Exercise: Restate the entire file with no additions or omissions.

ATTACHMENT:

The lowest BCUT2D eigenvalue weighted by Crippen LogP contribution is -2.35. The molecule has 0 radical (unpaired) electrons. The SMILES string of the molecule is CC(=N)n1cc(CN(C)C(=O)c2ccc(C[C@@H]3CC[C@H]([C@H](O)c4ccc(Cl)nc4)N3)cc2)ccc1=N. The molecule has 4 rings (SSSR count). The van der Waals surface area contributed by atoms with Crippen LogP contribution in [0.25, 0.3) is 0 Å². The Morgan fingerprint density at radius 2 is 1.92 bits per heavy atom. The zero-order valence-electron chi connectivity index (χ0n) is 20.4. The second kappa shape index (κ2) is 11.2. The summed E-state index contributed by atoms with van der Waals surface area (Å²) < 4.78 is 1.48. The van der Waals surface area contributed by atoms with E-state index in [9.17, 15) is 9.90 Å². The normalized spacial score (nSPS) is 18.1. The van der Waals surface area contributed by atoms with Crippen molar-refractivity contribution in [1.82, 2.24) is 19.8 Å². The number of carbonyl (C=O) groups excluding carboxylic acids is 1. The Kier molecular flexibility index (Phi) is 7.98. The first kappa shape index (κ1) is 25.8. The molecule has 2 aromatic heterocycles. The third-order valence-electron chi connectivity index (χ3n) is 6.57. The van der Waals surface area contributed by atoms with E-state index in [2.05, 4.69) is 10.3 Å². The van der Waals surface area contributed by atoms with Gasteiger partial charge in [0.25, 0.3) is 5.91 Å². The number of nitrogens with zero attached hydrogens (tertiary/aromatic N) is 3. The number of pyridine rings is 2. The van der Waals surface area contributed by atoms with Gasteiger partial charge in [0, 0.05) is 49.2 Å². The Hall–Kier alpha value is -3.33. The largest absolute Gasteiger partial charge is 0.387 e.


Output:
The lowest BCUT2D eigenvalue weighted by Crippen LogP contribution is -2.35. The molecule has 0 radical (unpaired) electrons. The SMILES string of the molecule is CC(=N)n1cc(CN(C)C(=O)c2ccc(C[C@@H]3CC[C@H]([C@H](O)c4ccc(Cl)nc4)N3)cc2)ccc1=N. The molecule has 4 rings (SSSR count). The van der Waals surface area contributed by atoms with Crippen LogP contribution in [0.25, 0.3) is 0 Å². The Morgan fingerprint density at radius 2 is 1.92 bits per heavy atom. The zero-order valence-electron chi connectivity index (χ0n) is 20.4. The second kappa shape index (κ2) is 11.2. The summed E-state index contributed by atoms with van der Waals surface area (Å²) < 4.78 is 1.48. The van der Waals surface area contributed by atoms with E-state index in [9.17, 15) is 9.90 Å². The normalized spacial score (nSPS) is 18.1. The van der Waals surface area contributed by atoms with Crippen molar-refractivity contribution in [1.82, 2.24) is 19.8 Å². The number of carbonyl (C=O) groups excluding carboxylic acids is 1. The Kier molecular flexibility index (Phi) is 7.98. The first kappa shape index (κ1) is 25.8. The molecule has 2 aromatic heterocycles. The third-order valence-electron chi connectivity index (χ3n) is 6.57. The van der Waals surface area contributed by atoms with E-state index in [2.05, 4.69) is 10.3 Å². The van der Waals surface area contributed by atoms with Gasteiger partial charge in [0.25, 0.3) is 5.91 Å². The number of nitrogens with zero attached hydrogens (tertiary/aromatic N) is 3. The number of pyridine rings is 2. The van der Waals surface area contributed by atoms with Gasteiger partial charge in [0, 0.05) is 49.2 Å². The Hall–Kier alpha value is -3.33. The largest absolute Gasteiger partial charge is 0.387 e.